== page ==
In 1976, Haden joined with fellow Coleman alumni Cherry, Dewey Redman, and Ed Blackwell to form Old and New Dreams. Also that year, he recorded a series of duets with Hawes, Coleman, Shepp, and Cherry, which was released as The Golden Number (A&M). In 1982, a re-formed Liberation Music Orchestra released The Ballad of the Fallen (ECM). Haden helped found a university-level jazz education program at CalArts in the '80s. He continued to perform, both as a leader and sideman. In the '90s, his primary performing unit became the bop-oriented Quartet West, with tenor saxophonist Ernie Watts, pianist Alan Broadbent, and drummer Larance Marable. He would also reconstitute the Liberation Music Orchestra for occasional gigs. In 2000, Haden reunited with Coleman for a performance at the Bell Atlantic Jazz Festival in New York City. Throughout the 2000s, Haden remained prolific, working with Gonzalo Rubalcaba on Nocturne and Egberto Gismonti on In Montreal in 2001; collaborating with Brad Mehldau, Michael Brecker and Brian Blade on the following year's American Dreams and John Taylor on 2004's Nightfall. That year, Haden returned to Montreal for the Joe Henderson tribute The Montreal Tapes with Henderson and Joe Foster and teamed up with Rubalcaba again for Land of the Sun. The Liberation Orchestra reunited for 2005's Not in Our Name, which was arranged and conducted by Carla Bley, and Haden celebrated his 70th birthday with Heartplay, a date with guitarist Antonio Forcione. Helium Tears, a 1988 session with Jerry Granelli, Robben Ford and Ralph Towner, was released in 2006. In 2008, Haden revisited his country roots with the Decca album Family and Friends: Rambling Boy. Late that year, the album's "Is That America (Katrina 2005)" earned a Grammy nomination for Best Country Instrumental Performance. In 2009, Haden was showcased on pianist Laurence Hobgood's When the Heart Dances which also featured vocalist Kurt Elling.
He returned in 2010 with Jasmine, a duo date with pianist Keith Jarrett recorded for a documentary film on his life. In 2011, Haden revisited his longtime noir project Quartet West with Sophisticated Ladies and appeared on the ECM date Live at Birdland (recorded in 2009) with saxophonist Lee Konitz, pianist Brad Mehldau, and drummer Paul Motian. For Haden the beginning of 2012 was yet another look back. Come Sunday, issued by Verve, was a belated reprise of his first duet recording with pianist Hank Jones their first was 1995's stellar Steal Away. These sessions took place in 2010. Like its predecessor, Come Sunday is a collection of spirituals and traditional songs. Its release was bittersweet, however, as Jones, passed away only three months after the sessions were completed.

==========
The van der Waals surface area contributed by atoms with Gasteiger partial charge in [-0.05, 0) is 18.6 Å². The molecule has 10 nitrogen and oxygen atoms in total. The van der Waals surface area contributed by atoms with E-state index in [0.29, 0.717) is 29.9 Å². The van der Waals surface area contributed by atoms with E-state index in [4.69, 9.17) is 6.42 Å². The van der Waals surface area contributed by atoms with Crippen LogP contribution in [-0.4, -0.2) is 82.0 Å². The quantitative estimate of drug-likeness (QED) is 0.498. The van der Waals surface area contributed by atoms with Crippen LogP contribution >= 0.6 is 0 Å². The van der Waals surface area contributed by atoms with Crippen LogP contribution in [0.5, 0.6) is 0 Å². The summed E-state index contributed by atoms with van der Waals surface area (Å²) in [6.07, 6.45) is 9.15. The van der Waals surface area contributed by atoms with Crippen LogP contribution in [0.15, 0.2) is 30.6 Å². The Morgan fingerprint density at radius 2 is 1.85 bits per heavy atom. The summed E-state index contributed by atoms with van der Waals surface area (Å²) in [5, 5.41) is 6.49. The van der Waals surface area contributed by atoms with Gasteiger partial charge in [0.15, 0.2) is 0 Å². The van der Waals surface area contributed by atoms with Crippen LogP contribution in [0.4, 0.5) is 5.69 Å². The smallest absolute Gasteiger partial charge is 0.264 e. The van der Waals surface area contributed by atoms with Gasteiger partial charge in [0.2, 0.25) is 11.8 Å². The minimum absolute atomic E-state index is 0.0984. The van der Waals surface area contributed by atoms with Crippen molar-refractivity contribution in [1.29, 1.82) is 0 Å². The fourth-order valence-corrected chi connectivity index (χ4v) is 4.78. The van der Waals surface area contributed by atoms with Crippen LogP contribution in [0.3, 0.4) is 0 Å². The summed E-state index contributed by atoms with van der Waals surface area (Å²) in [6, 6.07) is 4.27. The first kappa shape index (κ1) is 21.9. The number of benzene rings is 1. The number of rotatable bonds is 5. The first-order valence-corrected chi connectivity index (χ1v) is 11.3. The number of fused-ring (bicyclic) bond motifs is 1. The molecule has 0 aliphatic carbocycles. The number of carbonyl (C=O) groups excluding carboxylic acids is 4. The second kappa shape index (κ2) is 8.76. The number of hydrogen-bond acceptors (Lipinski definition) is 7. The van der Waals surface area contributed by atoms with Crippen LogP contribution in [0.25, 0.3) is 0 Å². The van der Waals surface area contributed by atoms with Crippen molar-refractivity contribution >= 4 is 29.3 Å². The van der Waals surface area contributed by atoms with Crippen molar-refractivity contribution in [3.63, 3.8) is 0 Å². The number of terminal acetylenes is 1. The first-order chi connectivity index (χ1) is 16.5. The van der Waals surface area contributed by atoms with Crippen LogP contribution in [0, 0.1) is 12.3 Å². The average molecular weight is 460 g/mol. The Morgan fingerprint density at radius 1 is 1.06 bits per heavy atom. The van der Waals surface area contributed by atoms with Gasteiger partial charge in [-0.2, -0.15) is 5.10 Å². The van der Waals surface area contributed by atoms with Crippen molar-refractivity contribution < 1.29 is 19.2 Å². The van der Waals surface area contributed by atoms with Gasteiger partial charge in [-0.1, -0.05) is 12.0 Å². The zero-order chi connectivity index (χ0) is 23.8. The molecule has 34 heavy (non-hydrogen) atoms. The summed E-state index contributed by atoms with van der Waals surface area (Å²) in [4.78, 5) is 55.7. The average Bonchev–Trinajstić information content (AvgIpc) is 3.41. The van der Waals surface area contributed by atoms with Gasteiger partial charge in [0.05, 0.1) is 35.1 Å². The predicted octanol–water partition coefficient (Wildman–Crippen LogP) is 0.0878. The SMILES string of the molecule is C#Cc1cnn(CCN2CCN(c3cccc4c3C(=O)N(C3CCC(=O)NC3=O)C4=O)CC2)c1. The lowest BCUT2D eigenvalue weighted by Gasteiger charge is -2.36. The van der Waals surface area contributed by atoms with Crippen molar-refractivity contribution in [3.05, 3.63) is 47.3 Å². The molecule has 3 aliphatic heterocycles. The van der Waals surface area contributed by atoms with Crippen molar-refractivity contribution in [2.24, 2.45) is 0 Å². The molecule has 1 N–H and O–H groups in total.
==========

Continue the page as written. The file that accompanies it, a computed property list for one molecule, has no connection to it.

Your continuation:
Charlie Haden Bass
Liberation Music Orchestra

- Ken McIntyre Sax
- Joe Lovano Sax
- Ryan Kiser Trumpet
- Mick Goodrick Guitar
- Tim Hagann Trumpet
- Bill Stewart Drums
- Sharon Freeman French Horn
- Joe Daley Tuba
- Rubin Eubanks Trombone
- James Williams Piano
- Paul Picard Percussions
- Javon Jackson Sax

01. Opening [:37]
02. "Nkosi Sikelel'i Afrika" [16:45]
03. "Dream Keeper" [4:22]
04. "Feliciano Ama" [4:36]
05. "Dream Keeper" [1:11]
06. "Canto del Pilon" [8:09]
07. "Dream Keeper" [:47]
08. "Canto del Pilon" [3:14]
09. "Hymn of the Anarchist Women's Movement" [5:57]
10. "Dream Keeper" [1:36]
11. "Spiritual" [11:11]
12. End Credits [1:30]

- Charlie Haden Interview 1992
- Charlie Haden - Miles Davis Prize's Presentation 2000
- Charlie Haden - Press Conference 2000

- Direct Scene Access
- Interactive Menu

Charlie Haden And The Liberation Music Orchestra - Live In Montreal (2002)  DVD5
Charlie Haden And The Liberation Music Orchestra - Live In Montreal (2002)  DVD5

Charlie Haden And The Liberation Music Orchestra - Live In Montreal (2002)  DVD5

Charlie Haden And The Liberation Music Orchestra - Live In Montreal (2002)  DVD5
Uwaga! Linki nie zakodowane tylko dla zarejestrowanych użytkowników!

Nie masz konta? Zarejestruj się za darmo!
Links are not encoded only for registered users only! Plese login or register!

Zobacz inne moje newsy na EXSite.pl


Jeżeli chcesz skomentować artykuł musisz być zarejestrowany na stronie.